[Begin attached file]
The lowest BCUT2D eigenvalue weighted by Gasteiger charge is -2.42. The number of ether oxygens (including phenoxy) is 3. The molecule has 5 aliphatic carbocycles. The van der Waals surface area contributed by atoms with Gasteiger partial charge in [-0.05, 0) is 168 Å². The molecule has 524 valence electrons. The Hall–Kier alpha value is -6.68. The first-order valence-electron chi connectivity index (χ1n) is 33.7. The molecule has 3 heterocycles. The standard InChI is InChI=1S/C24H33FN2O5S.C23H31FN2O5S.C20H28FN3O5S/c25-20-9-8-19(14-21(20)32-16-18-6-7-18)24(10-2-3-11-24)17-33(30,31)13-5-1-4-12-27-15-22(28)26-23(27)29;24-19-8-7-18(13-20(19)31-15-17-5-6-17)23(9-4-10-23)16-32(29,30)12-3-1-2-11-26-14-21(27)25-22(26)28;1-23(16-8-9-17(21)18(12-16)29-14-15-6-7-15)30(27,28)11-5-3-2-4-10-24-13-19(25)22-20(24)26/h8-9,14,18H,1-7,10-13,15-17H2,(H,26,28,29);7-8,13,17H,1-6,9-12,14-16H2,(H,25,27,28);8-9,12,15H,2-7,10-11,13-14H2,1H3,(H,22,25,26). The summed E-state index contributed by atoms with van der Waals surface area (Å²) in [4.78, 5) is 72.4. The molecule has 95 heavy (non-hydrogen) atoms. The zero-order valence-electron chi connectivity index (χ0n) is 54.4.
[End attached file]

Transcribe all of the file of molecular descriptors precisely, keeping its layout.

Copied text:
The lowest BCUT2D eigenvalue weighted by Gasteiger charge is -2.42. The number of ether oxygens (including phenoxy) is 3. The molecule has 5 aliphatic carbocycles. The van der Waals surface area contributed by atoms with Gasteiger partial charge in [-0.05, 0) is 168 Å². The molecule has 524 valence electrons. The Hall–Kier alpha value is -6.68. The first-order valence-electron chi connectivity index (χ1n) is 33.7. The molecule has 3 heterocycles. The standard InChI is InChI=1S/C24H33FN2O5S.C23H31FN2O5S.C20H28FN3O5S/c25-20-9-8-19(14-21(20)32-16-18-6-7-18)24(10-2-3-11-24)17-33(30,31)13-5-1-4-12-27-15-22(28)26-23(27)29;24-19-8-7-18(13-20(19)31-15-17-5-6-17)23(9-4-10-23)16-32(29,30)12-3-1-2-11-26-14-21(27)25-22(26)28;1-23(16-8-9-17(21)18(12-16)29-14-15-6-7-15)30(27,28)11-5-3-2-4-10-24-13-19(25)22-20(24)26/h8-9,14,18H,1-7,10-13,15-17H2,(H,26,28,29);7-8,13,17H,1-6,9-12,14-16H2,(H,25,27,28);8-9,12,15H,2-7,10-11,13-14H2,1H3,(H,22,25,26). The summed E-state index contributed by atoms with van der Waals surface area (Å²) in [4.78, 5) is 72.4. The molecule has 95 heavy (non-hydrogen) atoms. The zero-order valence-electron chi connectivity index (χ0n) is 54.4.